“Yeah, I know, but I–”

            “You need to move on.”  His tone was definite.  I knew he was right, but, somehow, I couldn’t bring myself to admit it.


            “I need to go, Terrence.”  I had risen, when I suddenly stopped.  “Terrence?”


            “Could you keep an eye on her for me?”

            I heard the smile in Terrence’s voice.  “You know I will.”


            So I’d been dead a year; it didn’t feel as though it had been that long.  I stood outside a hospital room, waiting for the familiar long beep, signaling that it was time for me to go inside.  I made a mental note on the name outside of the room:

            The hospital–so bland and depressing with its white-washed walls and linoleum floors–looked strange with its red hearts and pink Cupid’s arrows.  I was instantly reminded of the phrase “wolf in sheep’s clothing.” Hospitals were filled with death and illness, and yet the nurses had attempted to make it look warm and loving in honor of Valentine’s Day.  I knew it was Valentine’s Day because a doctor had given a nurse twelve roses.  I had also noticed that the doctor was wearing a wedding ring, and the nurse wasn’t.

            I’d ignored it though, my thoughts instead with Clio.  I wondered what she was doing for Valentine’s Day, and, for the first time, I hoped that she wasn’t thinking of me. 

            “Rory?  You actually here for work this time?”

            I looked up to see Scott standing in front of me.  “Yeah, for M. Jenkins here.  You?”

            “There’s a three-year-old in intensive care.”

            “Don’t tell me.”

            “Okay, okay.  I know you don’t like hearing it.”  Scott looked around, suddenly uncomfortable.  “Guess I’d better leave you to your work then.  See you later.” I gave a curt nod in farewell, tapping my fingers against the wall, waiting…. 

            “Rory!”  I jumped at the mention of my name.  Terrence was standing in front of me, eyes wide. 

            “Terry?  This is an… unexpected surprise.” 

            “Rory, you need to go Home.” 

            “Now?  But I have to get–”

            “I’ll get him, Rory.”  Scott suddenly appeared behind Terrence, his face tense. 

            “But you have that three-year-old–”

            “She still has a little while, and–” Scott stopped as a long beep echoed from the room behind me.  “Go, Rory.”

            “But, why?”

            Terrence approached me, setting a hand across my shoulder.  “It’s Clio.”


            Car accident–that’s what they’d said.  She’d been going to my grave to place a rose on the headstone when a drunk driver had hit her–head-on collision.  I stood beside the pearly gates, tapping my foot anxiously.  I knew that Clio was going to walk through those gates; she had to.

            A small, nagging voice in the back of my mind reminded me that she’d been drinking more since my death.

            She never hurt anyone with it, though, and Clio isn’t much of a drinker.  She doesn’t like the taste at all–drinking herself to sleep probably means a glass of wine.

            Terrence stepped beside me, and–as though he had read my mind–whispered, “She wasn’t drinking that much really.  I made it sound worse than it was–trying to get you to leave her alone.” Terrence looked to the ground. “But I guess that doesn’t matter.”

            “It’s my fault.” 

            Terrence grinned; I was surprised by how much softer his tone was.  “Nah, you know Clio.  She would have been visiting your grave today no matter what.”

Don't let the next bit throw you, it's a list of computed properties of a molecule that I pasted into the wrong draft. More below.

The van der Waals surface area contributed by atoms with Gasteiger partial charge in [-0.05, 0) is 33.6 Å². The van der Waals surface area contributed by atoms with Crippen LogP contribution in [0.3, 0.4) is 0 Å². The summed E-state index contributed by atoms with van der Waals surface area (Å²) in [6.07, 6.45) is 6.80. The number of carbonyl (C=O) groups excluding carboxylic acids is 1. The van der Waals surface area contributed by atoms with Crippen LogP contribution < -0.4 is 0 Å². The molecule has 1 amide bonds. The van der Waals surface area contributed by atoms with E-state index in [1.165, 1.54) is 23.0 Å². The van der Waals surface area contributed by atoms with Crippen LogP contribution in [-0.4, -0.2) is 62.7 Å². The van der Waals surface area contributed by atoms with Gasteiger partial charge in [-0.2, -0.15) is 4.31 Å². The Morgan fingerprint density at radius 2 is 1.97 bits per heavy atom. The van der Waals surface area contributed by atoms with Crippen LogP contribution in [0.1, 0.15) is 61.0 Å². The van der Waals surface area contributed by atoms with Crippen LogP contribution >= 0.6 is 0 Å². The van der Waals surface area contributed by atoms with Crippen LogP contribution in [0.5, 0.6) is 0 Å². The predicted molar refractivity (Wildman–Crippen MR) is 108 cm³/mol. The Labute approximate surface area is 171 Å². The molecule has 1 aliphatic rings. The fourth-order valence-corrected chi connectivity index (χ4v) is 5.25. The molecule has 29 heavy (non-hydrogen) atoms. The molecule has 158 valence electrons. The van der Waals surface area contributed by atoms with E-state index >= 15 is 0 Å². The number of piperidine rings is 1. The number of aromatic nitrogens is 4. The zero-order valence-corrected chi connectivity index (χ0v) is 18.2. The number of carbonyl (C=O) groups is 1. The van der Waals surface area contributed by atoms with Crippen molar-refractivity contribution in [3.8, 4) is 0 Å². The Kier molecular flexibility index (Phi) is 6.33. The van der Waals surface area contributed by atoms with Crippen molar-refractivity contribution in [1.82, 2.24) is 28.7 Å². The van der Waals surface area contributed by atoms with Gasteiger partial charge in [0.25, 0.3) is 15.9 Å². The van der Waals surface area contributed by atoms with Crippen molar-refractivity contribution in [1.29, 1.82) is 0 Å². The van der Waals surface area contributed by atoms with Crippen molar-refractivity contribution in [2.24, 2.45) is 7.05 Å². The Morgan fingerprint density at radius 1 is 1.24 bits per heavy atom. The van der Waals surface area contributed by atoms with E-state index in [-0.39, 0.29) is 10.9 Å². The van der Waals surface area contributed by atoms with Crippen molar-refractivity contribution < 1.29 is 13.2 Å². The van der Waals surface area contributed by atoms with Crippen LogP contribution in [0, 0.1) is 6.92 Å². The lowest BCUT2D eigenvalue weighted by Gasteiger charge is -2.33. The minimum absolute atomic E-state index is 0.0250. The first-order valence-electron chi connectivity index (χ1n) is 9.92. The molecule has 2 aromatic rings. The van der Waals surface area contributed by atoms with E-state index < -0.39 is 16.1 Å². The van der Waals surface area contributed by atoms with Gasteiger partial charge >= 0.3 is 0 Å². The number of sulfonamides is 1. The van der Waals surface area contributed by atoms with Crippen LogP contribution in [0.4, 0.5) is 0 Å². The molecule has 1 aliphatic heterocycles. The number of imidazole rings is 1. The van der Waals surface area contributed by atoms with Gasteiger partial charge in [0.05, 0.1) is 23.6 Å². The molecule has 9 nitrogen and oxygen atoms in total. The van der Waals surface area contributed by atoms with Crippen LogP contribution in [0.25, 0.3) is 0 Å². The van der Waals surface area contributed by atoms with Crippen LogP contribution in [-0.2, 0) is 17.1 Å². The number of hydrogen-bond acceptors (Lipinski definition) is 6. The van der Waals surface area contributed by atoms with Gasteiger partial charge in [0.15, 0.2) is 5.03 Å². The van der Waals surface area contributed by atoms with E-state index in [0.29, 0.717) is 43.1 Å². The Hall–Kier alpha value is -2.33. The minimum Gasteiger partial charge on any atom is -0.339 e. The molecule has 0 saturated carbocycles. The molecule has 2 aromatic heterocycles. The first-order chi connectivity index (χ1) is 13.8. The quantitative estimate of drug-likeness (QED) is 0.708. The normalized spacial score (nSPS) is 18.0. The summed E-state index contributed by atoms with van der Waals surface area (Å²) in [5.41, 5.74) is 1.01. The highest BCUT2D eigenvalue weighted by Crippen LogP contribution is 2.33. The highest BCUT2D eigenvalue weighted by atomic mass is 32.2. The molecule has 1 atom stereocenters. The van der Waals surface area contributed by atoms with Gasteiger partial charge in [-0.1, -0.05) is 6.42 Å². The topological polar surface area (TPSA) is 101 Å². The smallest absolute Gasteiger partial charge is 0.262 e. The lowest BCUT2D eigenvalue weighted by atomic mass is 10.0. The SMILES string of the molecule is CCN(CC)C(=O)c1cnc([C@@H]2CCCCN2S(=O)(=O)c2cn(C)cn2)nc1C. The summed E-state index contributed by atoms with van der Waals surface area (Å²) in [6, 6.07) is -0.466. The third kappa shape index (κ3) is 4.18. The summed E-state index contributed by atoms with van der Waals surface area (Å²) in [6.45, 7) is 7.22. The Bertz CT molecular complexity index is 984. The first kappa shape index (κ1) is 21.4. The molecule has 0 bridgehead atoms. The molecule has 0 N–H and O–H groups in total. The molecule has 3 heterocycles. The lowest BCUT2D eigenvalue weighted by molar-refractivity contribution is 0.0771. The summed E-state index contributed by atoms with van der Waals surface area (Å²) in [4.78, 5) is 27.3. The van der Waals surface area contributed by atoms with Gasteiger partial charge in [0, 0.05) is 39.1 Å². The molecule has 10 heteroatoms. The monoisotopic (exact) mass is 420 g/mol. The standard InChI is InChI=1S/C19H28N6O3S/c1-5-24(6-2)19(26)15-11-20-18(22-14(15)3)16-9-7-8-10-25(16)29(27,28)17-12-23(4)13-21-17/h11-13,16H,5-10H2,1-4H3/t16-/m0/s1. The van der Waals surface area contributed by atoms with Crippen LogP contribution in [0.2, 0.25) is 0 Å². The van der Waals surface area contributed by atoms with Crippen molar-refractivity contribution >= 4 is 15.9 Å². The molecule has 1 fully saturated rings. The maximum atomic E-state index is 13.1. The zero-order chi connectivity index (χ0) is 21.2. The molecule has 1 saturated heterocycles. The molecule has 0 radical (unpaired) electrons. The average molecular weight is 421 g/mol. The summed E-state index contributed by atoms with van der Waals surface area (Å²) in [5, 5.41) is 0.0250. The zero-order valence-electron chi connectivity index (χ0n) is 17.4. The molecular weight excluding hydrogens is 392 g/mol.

I nodded, knowing that was true.

            “Who’s bringing her?”

            “Avery.  He’s getting the young adults now that Scott’s moved to children.”

            I didn’t respond, but kept my eyes on The Gates; I had walked through them once, though it seemed like a lifetime ago.  Well, in a sense, it was.  My grandma and grandpa had been waiting for me, and I had rushed to them, confused and slightly scared from the shooting.  And, now, I was on the other side of The Gates, waiting for Clio, who would be confused and slightly scared from the accident.

            “If it makes you feel any better, she died immediately.  Just like you, Rory,” I heard Terrence whisper.  “No pain.”

            “Good, I just–” I stopped.  The Gates had opened, and an Angel of Death that I’d seen only once or twice before was leading a young woman Home.

            She looked even more beautiful than I remembered.  Her hair shone more brightly, and she seemed to be more graceful than she’d ever been on Earth.  Her grandparents and a few uncles had surrounded her, though her eyes were still wide and slightly unsure.  I moved slowly towards her, smiling. The group had surrounded Clio, blocking her from my view, but I continued to move forward, my grin broadening with each step I took.

            “Clio,” I said, my voice much stronger than I had ever heard it.

            The group moved aside, and I could see her properly. She was wearing the same white dress she’d worn on the day she’d driven me to the airport; her hair was in a bun, as it always was.

            For a moment, she seemed to be in shock, then her features fell into the first smile that I’d seen her wear in a long time.  “Rory?”

            “Hey, Clio.”

            She grinned so deeply that her whole body changed, and she leapt into my arms, nearly causing me to fall.  “Whoah,” I exclaimed, holding her more tightly against me.

            I met her eyes, and we stared at each other for a long while.  I hugged her more closely, and she wrapped her fingers between my curls.

            I allowed my forehead to touch hers.  I looked into her eyes, and whispered so that only she could hear,   “Happy Valentine’s Day, Clio.”

            She smiled, her lips coming closer to mine, muttering, “And where were we?”

            “Before I left?”                                     


            “I’d say we were about here.”

            I closed my lips upon hers, and felt my eyes shut, as we shared a kiss–a kiss that we could continue for all of eternity.            

Copyright Sarah Davidson 2020